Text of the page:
The MTA seems to get it now.
In the wake of December's deadly Metro-North derailment in the Bronx, the MTA has installed new speed control technology on 10 treacherous curves in the Metro-North and Long Island Rail Road systems.
And it has drawn up a new executive flow chart.
Don't laugh -- this matters.
The MTA has added the position of chief safety officer to its senior staff -- a key official who will report directly to MTA Chairman Tom Prendergast.
And all safety supervisors throughout the MTA realm will now report directly to their presidents.
These jobs demand sharp judgments, balancing risks and costs in a system that provides 7.4 million rides a day on city subways and buses alone. The elevation of safety officers in the pecking order should guarantee that urgent needs are addressed quickly and competently.
But the greatest safety challenges the MTA faces could have less to do with signals, burdensome bureaucracy and speed controls -- and more to do with the human problem of complacency.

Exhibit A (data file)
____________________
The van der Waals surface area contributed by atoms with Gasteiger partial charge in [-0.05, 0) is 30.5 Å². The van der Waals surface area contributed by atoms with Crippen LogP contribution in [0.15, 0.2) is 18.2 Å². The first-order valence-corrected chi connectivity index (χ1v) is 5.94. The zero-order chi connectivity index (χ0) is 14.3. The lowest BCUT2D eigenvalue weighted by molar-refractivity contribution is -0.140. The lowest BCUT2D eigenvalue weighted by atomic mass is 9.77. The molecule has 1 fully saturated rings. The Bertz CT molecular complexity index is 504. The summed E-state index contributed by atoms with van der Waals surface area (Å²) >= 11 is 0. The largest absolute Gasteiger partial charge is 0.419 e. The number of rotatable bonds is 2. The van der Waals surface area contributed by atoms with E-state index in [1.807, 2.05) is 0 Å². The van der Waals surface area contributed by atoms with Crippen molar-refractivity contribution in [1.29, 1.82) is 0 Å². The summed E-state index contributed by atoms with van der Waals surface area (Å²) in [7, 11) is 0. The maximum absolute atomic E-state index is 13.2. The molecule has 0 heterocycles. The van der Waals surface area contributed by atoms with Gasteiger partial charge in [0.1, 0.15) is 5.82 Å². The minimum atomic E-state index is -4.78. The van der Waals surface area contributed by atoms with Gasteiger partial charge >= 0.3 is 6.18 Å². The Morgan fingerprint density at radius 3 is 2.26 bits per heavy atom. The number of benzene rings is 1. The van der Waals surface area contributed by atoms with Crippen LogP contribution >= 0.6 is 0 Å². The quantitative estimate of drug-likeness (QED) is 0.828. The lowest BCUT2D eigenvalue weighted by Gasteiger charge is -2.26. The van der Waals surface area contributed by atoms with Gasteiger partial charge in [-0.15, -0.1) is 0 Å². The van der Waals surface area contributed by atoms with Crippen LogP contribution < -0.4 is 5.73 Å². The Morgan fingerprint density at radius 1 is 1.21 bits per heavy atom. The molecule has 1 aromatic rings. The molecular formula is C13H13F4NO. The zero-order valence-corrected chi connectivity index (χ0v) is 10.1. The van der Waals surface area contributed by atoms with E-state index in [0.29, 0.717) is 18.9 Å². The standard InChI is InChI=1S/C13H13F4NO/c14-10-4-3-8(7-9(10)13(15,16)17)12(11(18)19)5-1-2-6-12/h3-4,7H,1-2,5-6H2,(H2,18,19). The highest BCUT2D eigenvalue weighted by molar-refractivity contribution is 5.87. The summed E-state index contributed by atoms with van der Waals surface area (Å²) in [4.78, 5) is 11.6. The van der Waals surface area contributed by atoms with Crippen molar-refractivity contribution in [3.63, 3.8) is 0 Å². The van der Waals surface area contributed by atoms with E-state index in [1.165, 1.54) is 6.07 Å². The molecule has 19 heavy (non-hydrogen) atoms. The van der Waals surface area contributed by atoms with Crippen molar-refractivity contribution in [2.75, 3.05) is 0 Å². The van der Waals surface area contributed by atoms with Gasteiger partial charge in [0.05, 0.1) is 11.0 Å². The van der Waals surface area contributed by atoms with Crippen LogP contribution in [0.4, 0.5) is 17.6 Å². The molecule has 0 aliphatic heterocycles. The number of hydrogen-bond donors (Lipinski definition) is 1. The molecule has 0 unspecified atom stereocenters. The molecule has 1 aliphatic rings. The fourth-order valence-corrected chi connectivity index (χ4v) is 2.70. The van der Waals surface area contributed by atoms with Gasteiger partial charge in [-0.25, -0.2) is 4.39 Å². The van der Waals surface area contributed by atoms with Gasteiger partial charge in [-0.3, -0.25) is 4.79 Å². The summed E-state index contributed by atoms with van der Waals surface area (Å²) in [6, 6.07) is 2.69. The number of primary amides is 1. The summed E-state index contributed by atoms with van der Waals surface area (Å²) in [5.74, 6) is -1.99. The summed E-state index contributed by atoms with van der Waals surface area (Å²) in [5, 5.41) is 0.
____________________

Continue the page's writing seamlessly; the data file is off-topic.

The story of Metro-North's 2013 -- a disastrous year for the railroad -- should serve as a cautionary tale.
The agency, created in 1983 from remnants of several struggling lines, swiftly morphed into one of the world's most admired railroads. It won prestigious prizes within the industry.
Then last year it all came apart.
There was the power outage near Mount Vernon that left 65,000 daily round-trippers to Grand Central in the lurch for days. There was the collision on the New Haven line that injured numerous passengers. And, of course, there was the horrific crash of that speeding train in the Bronx that killed four passengers and injured scores.
What went wrong?
Metro-North officials kept emphasizing that the system had worked fine for 30 years. Yes, but that ultimately didn't matter. Metro-North had been asleep at the switch.
The MTA can't let that happen again.